Peter wrote a second epistle to the five Roman provinces (2Peter 3:1; cf. 1Peter 1:1), and it was to be his final words to them, for Peter claimed his death was near (2Peter 1:14). In this epistle Peter lashed out at the false teachers that had arisen within the churches of God (2Peter 2:1). He wrote as though this particular event was yet future “there shall be,” but he was merely reiterating an earlier prophecy (2Peter 3:2). This prophecy, of course, was true, because Peter claimed these imposters were already feasting with the children of God and were unafraid to do so (2Peter 2:12-13). 
I have been claiming that the general epistles (James, Peters two epistles, and John’s three, and Jude’s epistle were all written to counter an organized effort on the part of Annas, the high priest in Jerusalem. This second epistle was probably written shortly before the time of Nero’s persecution, in which both Peter and Paul were executed. Peter tells us that he is about to be “offered” in the manner in which Jesus had predicted. This doesn’t necessarily mean Nero had begun to persecute the church, but it does show us Peter was aware his own death was near. Nero was the first Roman emperor to shed the blood of Jesus’ disciples. Tiberius, Caligula, and Claudius before him did not do so. Every persecution up to the time of Peter’s second epistle had been carried out by Annas, the high priest in Jerusalem, and Annas had great influence with the emperors, soit is quite possible he had inspired Nero’s persecution.
In any case, the organized effort to destroy or control Messianic believers in Asia Minor was not through the hand of Nero but due to the influence of Annas, whose hatred for the Messianic sect had begun with his efforts to crucify Jesus. Peter was writing to these churches to counter a threat by authorities in Jerusalem, not Rome. Rome didn’t persecute by sending in false teachers in an effort to corrupt current doctrine and bring believers in Jesus into subjection. Notice how Peter describes them:
2 Peter 2:15 KJV Which have forsaken the right way, and are gone astray, following the way of Balaam the son of Bosor, who loved the wages of unrighteousness;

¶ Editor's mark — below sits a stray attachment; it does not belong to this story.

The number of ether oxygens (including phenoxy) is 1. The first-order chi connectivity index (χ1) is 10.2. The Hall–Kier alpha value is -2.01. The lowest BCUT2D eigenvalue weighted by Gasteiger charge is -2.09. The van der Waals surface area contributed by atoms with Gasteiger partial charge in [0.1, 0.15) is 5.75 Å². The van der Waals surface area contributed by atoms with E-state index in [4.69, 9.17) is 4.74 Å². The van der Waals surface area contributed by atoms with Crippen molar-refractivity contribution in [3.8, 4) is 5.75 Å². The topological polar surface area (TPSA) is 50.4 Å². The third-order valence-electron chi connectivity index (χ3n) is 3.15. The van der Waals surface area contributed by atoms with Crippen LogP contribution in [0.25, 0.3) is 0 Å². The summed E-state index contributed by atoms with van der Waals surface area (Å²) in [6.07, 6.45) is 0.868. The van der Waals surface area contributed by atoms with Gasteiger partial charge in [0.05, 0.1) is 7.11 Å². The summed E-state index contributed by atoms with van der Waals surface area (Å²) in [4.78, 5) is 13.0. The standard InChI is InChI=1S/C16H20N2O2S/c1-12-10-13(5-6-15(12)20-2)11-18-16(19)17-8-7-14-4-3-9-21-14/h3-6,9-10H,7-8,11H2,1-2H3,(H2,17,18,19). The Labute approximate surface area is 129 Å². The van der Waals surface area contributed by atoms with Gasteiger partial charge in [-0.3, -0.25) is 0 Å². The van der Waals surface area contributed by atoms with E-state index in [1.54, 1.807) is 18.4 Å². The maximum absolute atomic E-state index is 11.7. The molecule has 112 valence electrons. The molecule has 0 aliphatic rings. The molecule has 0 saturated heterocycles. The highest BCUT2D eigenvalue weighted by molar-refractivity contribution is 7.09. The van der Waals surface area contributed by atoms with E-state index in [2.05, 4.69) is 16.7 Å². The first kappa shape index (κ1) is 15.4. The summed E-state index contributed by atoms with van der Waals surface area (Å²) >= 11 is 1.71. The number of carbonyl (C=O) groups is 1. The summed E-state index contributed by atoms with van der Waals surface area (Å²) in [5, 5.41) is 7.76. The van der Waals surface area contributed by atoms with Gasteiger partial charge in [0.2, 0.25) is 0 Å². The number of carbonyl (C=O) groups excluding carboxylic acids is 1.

I’m sure we can all recall the story of Balaam who taught the Israelites to sin against God, and in this way he could get God to pass judgment upon them. For doing so, he received the wages of unrighteousness (gold) from Balak, the King of Moab. That effort to destroy God’s people was an organized effort in the time of Moses, and it was no less so at the time of Peter’s epistles in the first century AD. It simply isn’t logical for all the churches of God in Asia Minor to undergo the very same trials at the same time, without such and effort being planned and executed by a common source.
Some Jewish pilgrims who came to Jerusalem on pilgrimages had ties with Annas, the high priest. Some of them had also believed in Jesus or had pretended to be believers. Remember, Annas had been planting false brethren in the church of God from the time of Ananias and Sapphira (Acts 5:1; cf. Acts 5:13). Paul often spoke of these false brethren (Galatians 2:4; 5:10-12; Acts 20:30; 2Corinthians 11:13, 26; 2Timothy 3:16). If the number of false brethren was small who had crept into the body of believers in various parts of the empire, I don’t believe they would have been mentioned as they are. These men were trusted by all before the plot was executed. Key men troubled Paul throughout his ministry, but the final effort to destroy the churches of God near the end of the apostles’ lives was conducted by the will of and financed by Annas, the high priest in Jerusalem.
They brought in heresies that denied the Lord (2Peter 2:1), scoffing at the idea that Jesus is the Messiah by asking “Where is the promise of his coming?” (2Peter 3:3-4). The idea here is that the Messiah was to bring peace to the Jews and save his people from the slavery to nations like Rome. They claimed that all things continued, as they had always been, even from ancient times when the nations began to trouble Israel. Therefore, how could Jesus be the Messiah, if Rome ruled over God’s people, the Jews? Nevertheless, Peter claimed that these men were “willingly ignorant” (2Peter 3:5). Such were “natural brute beasts… whose eyes were full of adultery” (2Peter 2:12, 14). Their hearts were filled with the lust for rewards this life has to offer, and their message promised the same to others (2Peter 2:2-3, 19). However, it was all a lie, because they were the servants of corruption, and those who believed them were brought under the same judgment (2Peter 2:19-22).
Peter ended his letter showing that the problem or trial the churches of God were experiencing was one of false teachers, whose efforts were bent on destroying or controlling God’s heritage. They twisted the scriptures, including Paul’s letters to their own advantage (2Peter 3:14-16), thus showing this persecution was not from Rome, but organized by the authorities in Jerusalem—even at the hand of Annas, the high priest.
 For further discussion on what Peter wrote see my page: 2Peter 3 — The End of the World.